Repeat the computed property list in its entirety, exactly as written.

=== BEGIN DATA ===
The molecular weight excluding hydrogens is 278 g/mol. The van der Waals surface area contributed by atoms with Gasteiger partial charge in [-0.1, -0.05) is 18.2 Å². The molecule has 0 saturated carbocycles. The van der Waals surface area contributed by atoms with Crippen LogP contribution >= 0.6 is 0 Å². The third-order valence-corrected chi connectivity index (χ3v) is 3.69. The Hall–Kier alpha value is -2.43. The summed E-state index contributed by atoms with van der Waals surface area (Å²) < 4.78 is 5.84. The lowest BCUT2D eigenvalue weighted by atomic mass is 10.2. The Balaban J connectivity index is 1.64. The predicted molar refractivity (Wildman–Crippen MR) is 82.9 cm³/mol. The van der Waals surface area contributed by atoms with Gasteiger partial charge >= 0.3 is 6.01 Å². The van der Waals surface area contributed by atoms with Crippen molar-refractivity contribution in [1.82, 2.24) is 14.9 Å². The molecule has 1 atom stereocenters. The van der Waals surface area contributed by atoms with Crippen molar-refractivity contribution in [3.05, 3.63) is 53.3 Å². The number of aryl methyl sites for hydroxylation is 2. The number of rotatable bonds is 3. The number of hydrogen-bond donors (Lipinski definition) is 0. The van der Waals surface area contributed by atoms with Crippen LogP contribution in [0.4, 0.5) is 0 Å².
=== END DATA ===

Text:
The molecular weight excluding hydrogens is 278 g/mol. The van der Waals surface area contributed by atoms with Gasteiger partial charge in [-0.1, -0.05) is 18.2 Å². The molecule has 0 saturated carbocycles. The van der Waals surface area contributed by atoms with Crippen LogP contribution >= 0.6 is 0 Å². The third-order valence-corrected chi connectivity index (χ3v) is 3.69. The Hall–Kier alpha value is -2.43. The summed E-state index contributed by atoms with van der Waals surface area (Å²) < 4.78 is 5.84. The lowest BCUT2D eigenvalue weighted by atomic mass is 10.2. The Balaban J connectivity index is 1.64. The predicted molar refractivity (Wildman–Crippen MR) is 82.9 cm³/mol. The van der Waals surface area contributed by atoms with Gasteiger partial charge >= 0.3 is 6.01 Å². The van der Waals surface area contributed by atoms with Crippen molar-refractivity contribution in [1.82, 2.24) is 14.9 Å². The molecule has 1 atom stereocenters. The van der Waals surface area contributed by atoms with Crippen molar-refractivity contribution in [3.05, 3.63) is 53.3 Å². The number of aryl methyl sites for hydroxylation is 2. The number of rotatable bonds is 3. The number of hydrogen-bond donors (Lipinski definition) is 0. The van der Waals surface area contributed by atoms with Crippen LogP contribution in [0.4, 0.5) is 0 Å².